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Minyan Mailbag: Bright Future For Gold Juniors


The juniors are most definitely lagging the seniors right now.


Prof. Lewis,

Happy New Year! I appreciate the thoughts the other day about how nervous folks were to be in the juniors. I was just wondering if you can imagine any catalysts/scenarios that would get this group going. I know you said consolidation might be a catalyst, but I feel like we've seen quite a bit of that. I'm just getting frustrated watching gold go parabolic, and sitting with junior after junior(mostly producers/near term producers) that are all 50% off highs and sold relentlessly everyday.

I just don't get the institutions that have them for sale constantly---why own them in the first place---unless they're like RAB or somebody just doing deals for warrants or more Sprott liquidations. I know it's not supposed to be easy, but entering what feels like the fourth year in a row of junior underperformance makes me start to worry that they might never be the right place to be before this bull market ends.

Minyan Scott


We haven't seen a senior buy a junior since Newmont Mining (NEM) bought Miramar. That market's memory is short. But when we see one again (probably in 1Q sometime), it will no doubt spark further takeover speculation.

"Fourth year of underperformance?" I guess that depends on what juniors you were in. Other than Golden Star (GSS), which has gone sideways for two years, most of my juniors have quadrupled since late 2005 when I first began buying them. One always has to be very selective when buying junior golds, because there are a lot of dogs and many that are very expensive. For what it's worth, the approach I take is to employ a fairly strict valuation method when looking for juniors to buy and only buy juniors that are trading at deep deep discounts to their NAVs.

Also, keep in mind that we might have slightly different perspectives on the sector too. I rode the gold sector up (juniors, intermediates, and seniors) starting in 2000 when I was with the Prudent Bear fund but then exited the sector entirely in late 2003 when valuations in the sector became ridiculously expensive and then stayed away until December of 2005.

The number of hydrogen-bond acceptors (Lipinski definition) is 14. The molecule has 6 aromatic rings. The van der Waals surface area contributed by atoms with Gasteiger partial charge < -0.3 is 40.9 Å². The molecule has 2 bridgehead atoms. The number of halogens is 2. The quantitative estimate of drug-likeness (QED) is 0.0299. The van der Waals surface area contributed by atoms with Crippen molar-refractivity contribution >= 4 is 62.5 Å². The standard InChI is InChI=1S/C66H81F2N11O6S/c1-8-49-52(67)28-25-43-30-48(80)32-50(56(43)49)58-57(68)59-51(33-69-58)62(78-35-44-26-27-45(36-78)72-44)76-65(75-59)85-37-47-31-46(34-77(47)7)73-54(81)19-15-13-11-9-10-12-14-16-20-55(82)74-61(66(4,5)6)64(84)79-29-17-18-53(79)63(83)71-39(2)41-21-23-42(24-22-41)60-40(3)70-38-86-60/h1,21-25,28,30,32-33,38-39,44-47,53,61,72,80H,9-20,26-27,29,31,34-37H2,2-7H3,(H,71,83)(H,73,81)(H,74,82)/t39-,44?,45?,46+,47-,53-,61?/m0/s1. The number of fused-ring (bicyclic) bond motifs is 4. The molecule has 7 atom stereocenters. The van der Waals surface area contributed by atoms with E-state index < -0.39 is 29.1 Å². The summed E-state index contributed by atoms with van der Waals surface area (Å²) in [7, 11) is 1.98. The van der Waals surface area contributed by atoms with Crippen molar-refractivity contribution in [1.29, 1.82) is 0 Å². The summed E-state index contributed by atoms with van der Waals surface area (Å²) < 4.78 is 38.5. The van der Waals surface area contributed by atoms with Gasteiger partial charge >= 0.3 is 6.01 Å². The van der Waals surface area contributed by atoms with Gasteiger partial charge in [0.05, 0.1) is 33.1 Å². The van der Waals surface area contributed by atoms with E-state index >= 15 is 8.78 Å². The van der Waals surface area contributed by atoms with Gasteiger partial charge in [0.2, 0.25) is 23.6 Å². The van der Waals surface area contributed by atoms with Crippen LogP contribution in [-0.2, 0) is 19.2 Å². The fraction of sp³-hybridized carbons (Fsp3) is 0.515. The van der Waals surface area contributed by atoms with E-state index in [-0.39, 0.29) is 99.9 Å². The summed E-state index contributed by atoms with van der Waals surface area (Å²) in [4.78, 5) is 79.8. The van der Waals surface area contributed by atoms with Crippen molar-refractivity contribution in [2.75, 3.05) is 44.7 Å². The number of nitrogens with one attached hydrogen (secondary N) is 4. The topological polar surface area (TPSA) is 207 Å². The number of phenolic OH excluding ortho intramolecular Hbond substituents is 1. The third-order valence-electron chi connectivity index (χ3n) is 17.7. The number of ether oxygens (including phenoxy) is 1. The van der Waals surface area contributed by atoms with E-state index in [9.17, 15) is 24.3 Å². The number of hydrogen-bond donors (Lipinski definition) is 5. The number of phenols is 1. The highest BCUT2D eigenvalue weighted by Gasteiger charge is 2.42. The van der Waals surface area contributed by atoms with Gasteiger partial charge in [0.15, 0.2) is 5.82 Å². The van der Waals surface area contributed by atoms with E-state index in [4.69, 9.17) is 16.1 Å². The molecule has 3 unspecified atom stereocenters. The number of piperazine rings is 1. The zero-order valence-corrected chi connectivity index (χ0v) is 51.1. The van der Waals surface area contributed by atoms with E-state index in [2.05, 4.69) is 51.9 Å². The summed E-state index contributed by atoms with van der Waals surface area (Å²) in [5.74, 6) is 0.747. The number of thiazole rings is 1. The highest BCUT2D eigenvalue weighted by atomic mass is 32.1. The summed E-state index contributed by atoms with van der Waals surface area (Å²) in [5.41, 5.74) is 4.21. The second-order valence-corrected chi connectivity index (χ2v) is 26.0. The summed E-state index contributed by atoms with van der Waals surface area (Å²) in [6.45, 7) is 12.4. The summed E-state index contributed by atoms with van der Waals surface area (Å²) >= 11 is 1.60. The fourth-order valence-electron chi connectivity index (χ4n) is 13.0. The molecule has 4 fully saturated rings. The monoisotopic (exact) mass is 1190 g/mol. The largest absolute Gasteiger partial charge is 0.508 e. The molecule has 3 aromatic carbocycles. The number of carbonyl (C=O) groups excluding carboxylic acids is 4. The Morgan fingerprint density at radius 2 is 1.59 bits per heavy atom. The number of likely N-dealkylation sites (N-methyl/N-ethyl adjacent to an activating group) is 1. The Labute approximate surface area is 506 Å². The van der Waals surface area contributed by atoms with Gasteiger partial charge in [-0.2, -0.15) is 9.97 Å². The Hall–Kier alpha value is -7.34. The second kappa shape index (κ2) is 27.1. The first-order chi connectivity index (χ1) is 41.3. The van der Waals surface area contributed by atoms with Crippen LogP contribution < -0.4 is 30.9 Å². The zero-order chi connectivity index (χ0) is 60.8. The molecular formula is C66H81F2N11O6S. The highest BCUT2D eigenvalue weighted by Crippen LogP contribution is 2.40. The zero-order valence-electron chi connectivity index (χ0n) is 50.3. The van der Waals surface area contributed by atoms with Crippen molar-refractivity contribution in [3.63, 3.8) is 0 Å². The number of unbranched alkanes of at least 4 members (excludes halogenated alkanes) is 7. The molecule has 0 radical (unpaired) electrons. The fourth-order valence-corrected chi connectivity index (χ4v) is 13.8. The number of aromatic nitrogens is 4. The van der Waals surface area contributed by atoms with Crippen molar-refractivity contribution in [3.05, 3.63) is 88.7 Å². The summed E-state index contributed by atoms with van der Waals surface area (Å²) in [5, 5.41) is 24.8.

I certainly wasn't smart enough to sell the exact peak in the HUI or buy the exact summer 2005 low, but by sticking to a valuation-based approach, I avoided 2004 and early 2005 when most of the juniors went through a two-year bear market following that speculative peak in late 2003. If one bought GSS at $7 when it was pricing in $600 gold (gold was $400 at the time), I can see how one might feel that the juniors have been dogs for four years. But at this point, today is more like 2001 than late 2003. A speculative peak is still a long way away.

All of that said, the juniors are most definitely lagging the seniors right now (like Barrick Gold (ABX), Goldcorp. (GG), etc), which have hit new highs. Then again, that's what always happens early on during a rally. Look back at what the HUI did from the low in the summer of 2005 until December, and then look at what a stock like Minefinders (MFN) did back then. MFN fell during the most of the first portion of the HUI's rally but when it finally rallied in January, it doubled in 3 months: See the chart below.

Click here to enlarge.

At present, you have the added headwind of people fearing that the stock market will collapse and they will be trapped in illiquid junior golds. They're willing to buy the liquid seniors and intermediates, but they want to feel more comfortable before buying the juniors. The problem is that one never knows exactly when the market will suddenly get comfortable, but they will. That's where investing comes into play, rather than speculative trading. One has to simply buy deep value and then wait, or at least that is what I am doing with my junior golds.

Hope that helps,
Prof. Lewis

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Position in gold and gold shares.

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